Cannonball Adderley - alto sax; Nat Adderley - cornet, vocals; Michael Wolff - Fender Rhodes electric piano; Walter Booker - electric bass, upright bass; Roy McCurdy - drums
By 1975, alto saxophonist-bandleader Julian "Cannonball" Adderley, a key member of Miles Davis' Kind of Blue sessions from 1959, was fully immersed in the burgeoning fusion movement, as was Davis himself. By employing electric piano, electric bass and funky backbeats, Adderley was stepping into jazz-rock realms with authority. A perfect example of this new muse, which he had been courting since 1967's 74 Miles Away, was his kinetic opening number at the 1975 Newport Jazz Festival - "Phases" from 1975's Pyramid on Fantasy Records. An aggressive number that would fit right alongside material by Weather Report, Return to Forever or other high-voltage fusion bands of the day, it was fueled by Roy McCurdy's driving backbeat and marked by Mike Wolff's spiky electric piano comping, along with his audacious ring modulator solo midway through. This more experimental '70s version of Cannonball was at odds with the portrait of the man who had become such a prominent figure on the soul-jazz scene of the '60s. But Adderley did not entirely turn his back on his own roots, as he demonstrates here with new renditions of two soul-jazz anthems from the past -- "Country Preacher" (which he dedicates to Rev. Jesse Jackson) and the popular "Mercy, Mercy, Mercy." Cannonball's pungent, authoritative alto rings out with gusto on these two numbers penned by his former pianist, Joe Zawinul, who went on to form Weather Report after leaving Adderley's quintet.
Elsewhere on this vibrant Sunday evening set, drummer McCurdy is prominently featured on Nat Adderley's blazing uptempo swinger "Five of a Kind," which also features the dynamic altoist stretching out heroically in Bird-like fashion on his horn. Brother Nat turns in a particularly bristling muted trumpet solo on this boppish romp. The brothers Adderley dig deep on the slow blues "Oh Babe!," which features Nat delivering some wild, unrestrained, earthy vocals. And they conclude their Newport in New York set with a snippet from their hard-bop signature number, "The Scene." Sadly, Cannonball died on August 8, 1975, just one month after this Newport gig.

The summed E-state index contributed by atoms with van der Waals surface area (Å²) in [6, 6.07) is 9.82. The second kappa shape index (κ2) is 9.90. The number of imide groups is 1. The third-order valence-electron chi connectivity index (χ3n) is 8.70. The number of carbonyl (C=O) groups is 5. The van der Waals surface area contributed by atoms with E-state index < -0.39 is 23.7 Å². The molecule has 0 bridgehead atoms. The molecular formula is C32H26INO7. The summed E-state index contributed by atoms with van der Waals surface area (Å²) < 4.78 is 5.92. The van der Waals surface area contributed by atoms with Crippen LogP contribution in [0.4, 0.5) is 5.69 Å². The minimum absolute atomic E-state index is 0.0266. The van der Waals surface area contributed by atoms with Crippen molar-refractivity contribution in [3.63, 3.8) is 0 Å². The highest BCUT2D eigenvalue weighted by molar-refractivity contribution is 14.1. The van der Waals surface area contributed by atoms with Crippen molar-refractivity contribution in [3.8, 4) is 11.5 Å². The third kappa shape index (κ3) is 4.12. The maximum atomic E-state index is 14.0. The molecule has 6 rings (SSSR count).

A powerful presence on any bandstand, as well as a brilliant alto saxophonist, prolific composer, exuberant bandleader and raconteur, Julian "Cannonball" Adderley was one of the most popular figures in jazz during his heyday. Born on September 15, 1928 in Tampa, Florida, he was teaching music classes at Dillard High School in Fort Lauderdale before making the jazzman's pilgrimage to New York City in 1955. There he drew attention from the jazz cognoscenti in town after sitting in at the Café Bohemia with bassist Oscar Pettiford's band and word soon spread about this big alto burner from Florida. The brothers Adderley made their recording debut on a June 26, 1955 Kenny Clarke session for Savoy entitled Bohemia After Dark. Word of Cannonball's mighty prowess on the alto sax eventually traveled to Miles Davis, who hired him in October, 1957 for his sextet, which would eventually include tenor saxophonist John Coltrane, pianist Bill Evans, bassist Paul Chambers and drummer Jimmy Cobb. Together they recorded the 1959 jazz classic Kind of Blue, which more than 50 years later continues to outsell most other jazz albums on the market and to date has sold an astonishing four million copies. Adderley's only Blue Note outing as a leader, 1958's Somethin' Else, is also considered a jazz classic.
Following his stint with Miles, Cannonball formed his own quintet with brother Nat in 1959 and subsequently won over audiences with such successful soul-jazz crossover recordings as 1960's Dem Dirty Blues, 1961's Nancy Wilson and Cannonball Adderley and especially 1966's Mercy, Mercy, Mercy (whose wildly popular title track was written by his then-pianist, Austrian émigré Josef Zawinul). He stuck a big toe into the fusion pool in 1967 on Zawinul's adventurous composition "74 Miles Away," which presaged his later work with Weather Report. The quintet's later recordings emphasized funk-fusion, although Adderley revisited his own past on 1975's Phenix, which featured new versions of many of his earlier hits. His evolution as an artist was cut short when he died suddenly from a stroke at age 46 on August 8, 1975 while on tour. Later that year he was inducted into the Down Beat Hall of Fame and Zawinul composed the poignant ballad "Cannonball" (which appeared on Weather Report's 1976 album Black Market) as a tribute to his former leader. Cannonball's younger brother Nat (born on November 25, 1931) continued to lead bands and record for a number of labels prior to his death on January 2, 2000.
-Written by Bill Milkowski
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